Summer gardening tips

Summer is the perfect time to spend in the soil and in preparation for the upcoming season we present you top tips for gardening

Whether you’re mowing the lawn or sitting in a lounger reading a book – the outdoors a great place to be during summer. It’s also the time of year when get to see the results of what you’ve done in the garden earlier in the year. But if there is still some work to do, don’t fret — here are three fabulously simple few tips to help you relax.


Thunder Storm agapanthus looks this good without lifting a green thumb post planting – well almost. Low maintenance plants like this make summer a relaxing time.

TIP ONE: get the work out of the way as soon as possible. Making an effort to get your summer preparation jobs done early should be your first action. Prune things back, rake up any leaves and garden debris, give the weeds a hard time – all these are good jobs for crisper weather. Not only will you set yourself a cracking pace just to keep warm, but you’ll be pink cheeked and feel heroic when you stomp back inside to declare, “Well that’s sorted for this coming summer!”.

TIP TWO: mulch, mulch mulch. Can’t say it enough, but garden mulch acts like a second pair of hands in the garden. Yes, it take a bit of effort to get it to where it’s needed and to spread it around, but once it’s sitting on top of the soil it is actively making several ongoing garden jobs less of a big deal. You won’t need to water as often because mulch acts like a lid on the soil, stopping it from drying out so quickly. You won’t have to weed as much because a thick layer of mulch tends to overwhelm weeds and stop them sprouting through or coming in on the wind as seed ready to germinate. You’ll also notice that your plants are thriving which means you won’t need to deal with scrappy stunted plants (or worse, dead ones).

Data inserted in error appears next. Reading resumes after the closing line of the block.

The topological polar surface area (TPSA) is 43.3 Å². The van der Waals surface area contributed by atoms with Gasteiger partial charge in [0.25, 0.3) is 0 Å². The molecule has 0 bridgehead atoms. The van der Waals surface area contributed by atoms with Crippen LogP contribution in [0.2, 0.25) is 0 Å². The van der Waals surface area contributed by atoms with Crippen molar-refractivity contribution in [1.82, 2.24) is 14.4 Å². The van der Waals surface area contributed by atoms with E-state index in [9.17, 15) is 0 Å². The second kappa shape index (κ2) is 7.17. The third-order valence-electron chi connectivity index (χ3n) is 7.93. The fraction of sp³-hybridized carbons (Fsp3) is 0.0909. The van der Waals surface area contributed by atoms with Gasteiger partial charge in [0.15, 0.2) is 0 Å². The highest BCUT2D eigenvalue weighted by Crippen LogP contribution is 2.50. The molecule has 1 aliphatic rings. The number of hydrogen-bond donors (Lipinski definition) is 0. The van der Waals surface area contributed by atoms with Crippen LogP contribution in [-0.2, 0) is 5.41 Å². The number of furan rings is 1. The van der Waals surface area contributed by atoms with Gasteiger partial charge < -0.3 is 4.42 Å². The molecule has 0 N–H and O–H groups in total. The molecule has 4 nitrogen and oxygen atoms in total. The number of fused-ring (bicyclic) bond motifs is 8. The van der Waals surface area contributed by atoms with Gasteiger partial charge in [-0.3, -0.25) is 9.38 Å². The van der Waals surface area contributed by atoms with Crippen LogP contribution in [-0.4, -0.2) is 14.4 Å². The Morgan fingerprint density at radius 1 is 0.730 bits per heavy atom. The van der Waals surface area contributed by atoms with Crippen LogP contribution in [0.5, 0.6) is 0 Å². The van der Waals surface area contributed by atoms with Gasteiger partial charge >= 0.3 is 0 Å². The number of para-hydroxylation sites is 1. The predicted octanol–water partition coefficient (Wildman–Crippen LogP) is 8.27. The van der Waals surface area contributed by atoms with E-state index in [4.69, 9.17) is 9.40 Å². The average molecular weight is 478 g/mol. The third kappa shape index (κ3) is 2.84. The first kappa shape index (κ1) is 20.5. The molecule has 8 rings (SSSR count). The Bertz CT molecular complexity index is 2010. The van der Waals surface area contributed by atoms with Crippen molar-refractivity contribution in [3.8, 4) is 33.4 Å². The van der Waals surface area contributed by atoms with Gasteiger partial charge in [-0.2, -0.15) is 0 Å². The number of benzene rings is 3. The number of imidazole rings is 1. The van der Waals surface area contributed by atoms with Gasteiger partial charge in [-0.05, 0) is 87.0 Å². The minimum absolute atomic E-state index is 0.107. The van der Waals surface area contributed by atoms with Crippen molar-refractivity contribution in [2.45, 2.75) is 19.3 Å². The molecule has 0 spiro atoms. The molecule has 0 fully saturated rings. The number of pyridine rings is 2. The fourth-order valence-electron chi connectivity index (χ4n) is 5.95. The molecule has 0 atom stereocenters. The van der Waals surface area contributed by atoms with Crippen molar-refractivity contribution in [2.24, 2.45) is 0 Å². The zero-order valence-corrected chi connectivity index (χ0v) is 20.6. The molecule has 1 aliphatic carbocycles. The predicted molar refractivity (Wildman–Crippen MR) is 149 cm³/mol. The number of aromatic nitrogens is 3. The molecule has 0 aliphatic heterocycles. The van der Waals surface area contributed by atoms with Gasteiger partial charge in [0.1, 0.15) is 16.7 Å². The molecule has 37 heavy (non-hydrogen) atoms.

TIP THRE: plant more great, low-maintenance plants. This sounds obvious but strangely it’s something we tend to forget as we gaze into the face of some new, gorgeous looking plant. The last thing we’re thinking as we take it up to the check-out is, will this plant look after itself in the garden? Will it keep on looking this good without asking too much of my time? Is it the sort of plant that has a strong constitution so I don’t have to molly-coddle it to keep it going?

Picking a great plant is easy as long as you’re willing to: 1. Keep your eyes open and; 2. Ask questions. Say you were looking for something to fill a garden bed, or plant in clumps amongst an existing planting. Take agapanthus for example. It would be a good plant choice on the whole, but there are some – like Storm – that are truly a cut above the rest. Storm agapanthus are the ones you’ll notice, massed in commercial plantings (the professionals won’t tolerate sub-performers). You’ll see it in professionally designed domestic landscapes, and you’ll spot it in dry settings set out in containers where it has the knack for making an almost arid garden look lush.

This is the earlier, and longer-flowering agapanthus, which is nice. Of course you need to like blue or white, because currently it’s only available in a mid-blue called Blue Storm and white (you guessed it, called Snow Storm) and there is a variegated foliage form with deep blue flowers called Thunder Storm. Your eyes will have already showed you that this is a great plant but you’d need to ask around to find out whether it’s a fussy princess – and it’s not. It grows fast. Doesn’t guzzle water. Looks after itself in the heat. Squeezes out the weeds and the only job it does give the gardener is an annual dead heading session… but that depends on taste as for some people, the bare flower heads are a bonus. The only other burden they place on the gardener is to produce so many flowers that you might be forced to cut them to bring inside where they last a very long time and look truly fabulous.


An entrance with impact, thanks to some forward planning and Snow Storm agapanthus and Flower Carpet white roses


Blue Storm agapanthus is an incredibly stylish plant in a container (above) 


Even in the driest climates Blue Storm looks gorgeous massed in the garden

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Anthony Tesselaar Plants

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